Published on Monday April 23, 2012 in the Toronto Star Mary Ormsby, Feature Writer
A shimmering mound of Atlantic oysters chills atop shaved ice, shucked and inviting, lining a platter at a downtown Toronto gathering.
Succulent. Briney. Plentiful.
It’s been that way with oysters — particularly the plentiful part — for more than 100 years in Toronto.
Citizens, the grand and the humble, have slurped the slippery mollusc in public oyster houses or stirred the ocean creatures into bubbling stew pots for family meals. An 1894 ad in Toronto’sEvening Star shows oysters were cents to buy; a cheap, nutritious, democratic food pulled from wild maritime coastal reefs and shipped west to Toronto.
But no more.
Today’s pricey oyster menus are filled almost exclusively with meat farmed through aquaculture businesses.
Wild oysters — which clean our water and protect species in our food chain — have been eaten, poisoned and suffocated to virtual extinction. In Canada, that demise began around confederation.
Researchers have found 85 per cent of the world’s wild oyster reefs have died, a human-engineered destruction detailed in an award-winning documentary, Shellshocked, by American filmmaker Emily Driscoll. The film made its Canadian premiere April 16 in Toronto at Rodney’s Oyster House on King Street West.
“Wild oyster reefs are functionally extinct and that means they no longer have a significant role in their ecosystem,” says Driscoll, who was raised in New York City, once considered the world’s economic and gastronomic oyster capital.
Only a handful of wild oysters remain in New York Harbour, recently the site of aggressive restoration projects.
“In my film, wild oysters are called ecosystem engineers. So for something that vital in the ecosystem to no longer have are role. . . is a big fall.”
Oysters purify water (an adult can filter up to 190 litres daily), neutralize killer nitrogen and provide a three-dimensional habitat for hundreds of fish and plants (oysters usually glue themselves to other shells shortly after fertilization — eggs and sperm are sprayed into open water, the soft, floating larva latches to a hard surface permanently where, it too, will grow a rock-like shell). Those wild reefs, so thick and large early French explorers had trouble navigating Canadian waters, also acted as erosion protection of shorelines.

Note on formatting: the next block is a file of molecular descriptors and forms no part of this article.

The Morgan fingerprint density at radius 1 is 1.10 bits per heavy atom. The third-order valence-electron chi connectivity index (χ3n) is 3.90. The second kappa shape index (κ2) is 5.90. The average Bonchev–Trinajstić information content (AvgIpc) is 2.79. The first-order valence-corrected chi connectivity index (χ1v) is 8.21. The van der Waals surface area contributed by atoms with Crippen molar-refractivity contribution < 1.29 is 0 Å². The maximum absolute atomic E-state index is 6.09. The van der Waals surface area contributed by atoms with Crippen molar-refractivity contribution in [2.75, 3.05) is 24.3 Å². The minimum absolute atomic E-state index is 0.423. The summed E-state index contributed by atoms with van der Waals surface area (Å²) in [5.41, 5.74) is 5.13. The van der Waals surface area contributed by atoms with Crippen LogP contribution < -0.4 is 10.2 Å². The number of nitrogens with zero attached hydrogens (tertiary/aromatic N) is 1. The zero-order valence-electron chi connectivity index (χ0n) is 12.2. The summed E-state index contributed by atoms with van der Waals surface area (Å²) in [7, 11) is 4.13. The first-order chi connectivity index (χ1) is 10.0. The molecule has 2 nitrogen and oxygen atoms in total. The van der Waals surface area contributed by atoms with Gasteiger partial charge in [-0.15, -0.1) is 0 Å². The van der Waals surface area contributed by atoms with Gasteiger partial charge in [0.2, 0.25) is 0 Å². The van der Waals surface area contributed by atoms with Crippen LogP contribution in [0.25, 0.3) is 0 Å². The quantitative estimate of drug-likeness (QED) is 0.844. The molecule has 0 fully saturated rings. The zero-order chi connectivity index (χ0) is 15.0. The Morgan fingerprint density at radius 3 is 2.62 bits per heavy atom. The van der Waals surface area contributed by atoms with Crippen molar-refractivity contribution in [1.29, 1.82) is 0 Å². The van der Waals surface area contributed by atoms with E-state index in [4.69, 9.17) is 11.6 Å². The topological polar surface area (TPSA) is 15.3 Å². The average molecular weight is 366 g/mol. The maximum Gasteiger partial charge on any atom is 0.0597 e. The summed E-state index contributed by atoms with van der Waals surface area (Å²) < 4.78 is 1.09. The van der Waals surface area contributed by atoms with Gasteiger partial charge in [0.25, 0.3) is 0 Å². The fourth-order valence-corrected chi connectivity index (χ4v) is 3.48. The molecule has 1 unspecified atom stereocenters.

Inka Milewski is the science adviser to the Conservation Council of New Brunswick and a wild oyster reef expert. She estimates only 10 per cent of the historic natural reef remains in all of Atlantic Canada.
The environmentalist recalls trying to pinpoint a “last remnant of reef” to study a decade ago. She found it in the Northumberland Strait, at Bouctouche Bay, but what was left to explore “was so sad.”
“Wild oyster reefs were once these three-dimensional emerging structures out of the sea bottom that were solid oyster clusters,” Milewski says.
In the 2002 report she co-authored, “Oysters in New Brunswick: More than a harvestable resource,” the scientist noted that French explorer Nicolas Denys wrote in 1672 of the region’s oyster reefs growing almost to the water’s surface.
“So imagine (an oyster structure) a height of six or seven or eight feet. When I go, I find something that is barely a foot off the sea bottom. Some of (the oysters) are covered in a green slime, which is a symptom of eutrophication — nutrient pollution from sewage systems, runoff and fish plants.”
Government regulations to contain overfishing were enacted in 1867 but the legislation wasn’t heeded and reefs were being stripped bare faster than the oysters could reproduce. Diseases struck over ensuing decades, further depleting the fragile natural beds by the 1950s, including those holding the region’s famous Malpeque oysters.
Aquaculture has put oysters back on tables in such robust quantities that it’s easy to see why people don’t understand the ocean environment is stressed, with little natural reef left, Driscoll says.
“The oysters people have on their plate, 95 per cent of the time it’s a farmed oyster. So people would have no way of knowing (of the vanishing reefs) because in their day-to-day experience, oysters seem plentiful,” the filmmaker says.
Milewski fears the economic upside of oyster farming has shifted governmental and scientific focus to aquaculture and away from examining the restoration, recovery and ecological importance of natural oyster reefs.
Milewski says it’s important to understand that what happens under water, such as the extinction of keystone species, has a direct impact on the human food chain.
“I don’t want to sound alarmist but really, it is alarming what is happening to our oceans.”
Driscoll says her film, ultimately, is about hope — of people being caring and innovative in attempts to restore wild reefs as habitats and water purifiers.